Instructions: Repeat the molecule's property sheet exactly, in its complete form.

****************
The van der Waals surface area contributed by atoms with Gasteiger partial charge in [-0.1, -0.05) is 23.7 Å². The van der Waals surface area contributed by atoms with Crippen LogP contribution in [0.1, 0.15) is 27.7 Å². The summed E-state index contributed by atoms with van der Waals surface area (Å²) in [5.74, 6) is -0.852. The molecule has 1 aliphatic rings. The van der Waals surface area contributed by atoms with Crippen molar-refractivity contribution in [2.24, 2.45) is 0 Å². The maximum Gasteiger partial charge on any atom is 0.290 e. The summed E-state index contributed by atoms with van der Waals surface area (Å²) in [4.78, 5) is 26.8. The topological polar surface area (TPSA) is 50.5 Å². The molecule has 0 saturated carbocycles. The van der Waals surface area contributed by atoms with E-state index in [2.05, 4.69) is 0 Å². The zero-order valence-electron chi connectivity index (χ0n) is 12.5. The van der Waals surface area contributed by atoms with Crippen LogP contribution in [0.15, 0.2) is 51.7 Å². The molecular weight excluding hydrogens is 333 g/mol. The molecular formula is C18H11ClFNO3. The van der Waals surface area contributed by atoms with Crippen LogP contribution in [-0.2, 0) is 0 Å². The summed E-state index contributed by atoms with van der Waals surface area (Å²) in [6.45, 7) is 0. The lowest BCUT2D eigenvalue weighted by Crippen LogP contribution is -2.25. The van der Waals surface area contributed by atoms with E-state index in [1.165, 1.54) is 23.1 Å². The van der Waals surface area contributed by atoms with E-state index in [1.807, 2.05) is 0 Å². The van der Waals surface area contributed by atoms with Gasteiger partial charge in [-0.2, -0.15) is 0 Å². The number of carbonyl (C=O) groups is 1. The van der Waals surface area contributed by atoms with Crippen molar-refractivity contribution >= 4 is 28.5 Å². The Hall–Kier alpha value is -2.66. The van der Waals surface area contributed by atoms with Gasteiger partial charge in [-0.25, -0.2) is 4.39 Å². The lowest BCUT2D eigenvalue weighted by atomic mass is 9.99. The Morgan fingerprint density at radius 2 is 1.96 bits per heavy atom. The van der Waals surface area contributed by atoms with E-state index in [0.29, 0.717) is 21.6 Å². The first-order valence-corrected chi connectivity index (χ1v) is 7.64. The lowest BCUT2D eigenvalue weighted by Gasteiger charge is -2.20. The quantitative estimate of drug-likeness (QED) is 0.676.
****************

The van der Waals surface area contributed by atoms with Gasteiger partial charge in [-0.1, -0.05) is 23.7 Å². The van der Waals surface area contributed by atoms with Crippen LogP contribution in [0.1, 0.15) is 27.7 Å². The summed E-state index contributed by atoms with van der Waals surface area (Å²) in [5.74, 6) is -0.852. The molecule has 1 aliphatic rings. The van der Waals surface area contributed by atoms with Crippen molar-refractivity contribution in [2.24, 2.45) is 0 Å². The maximum Gasteiger partial charge on any atom is 0.290 e. The summed E-state index contributed by atoms with van der Waals surface area (Å²) in [4.78, 5) is 26.8. The topological polar surface area (TPSA) is 50.5 Å². The molecule has 0 saturated carbocycles. The van der Waals surface area contributed by atoms with E-state index in [2.05, 4.69) is 0 Å². The zero-order valence-electron chi connectivity index (χ0n) is 12.5. The van der Waals surface area contributed by atoms with Crippen LogP contribution in [0.15, 0.2) is 51.7 Å². The molecular weight excluding hydrogens is 333 g/mol. The molecular formula is C18H11ClFNO3. The van der Waals surface area contributed by atoms with Crippen LogP contribution in [-0.2, 0) is 0 Å². The summed E-state index contributed by atoms with van der Waals surface area (Å²) in [6.45, 7) is 0. The lowest BCUT2D eigenvalue weighted by Crippen LogP contribution is -2.25. The van der Waals surface area contributed by atoms with E-state index in [1.165, 1.54) is 23.1 Å². The van der Waals surface area contributed by atoms with E-state index in [1.807, 2.05) is 0 Å². The van der Waals surface area contributed by atoms with Gasteiger partial charge in [-0.2, -0.15) is 0 Å². The number of carbonyl (C=O) groups is 1. The van der Waals surface area contributed by atoms with Crippen molar-refractivity contribution >= 4 is 28.5 Å². The Hall–Kier alpha value is -2.66. The van der Waals surface area contributed by atoms with Gasteiger partial charge in [-0.25, -0.2) is 4.39 Å². The lowest BCUT2D eigenvalue weighted by atomic mass is 9.99. The Morgan fingerprint density at radius 2 is 1.96 bits per heavy atom. The van der Waals surface area contributed by atoms with E-state index in [0.29, 0.717) is 21.6 Å². The first-order valence-corrected chi connectivity index (χ1v) is 7.64. The lowest BCUT2D eigenvalue weighted by Gasteiger charge is -2.20. The quantitative estimate of drug-likeness (QED) is 0.676.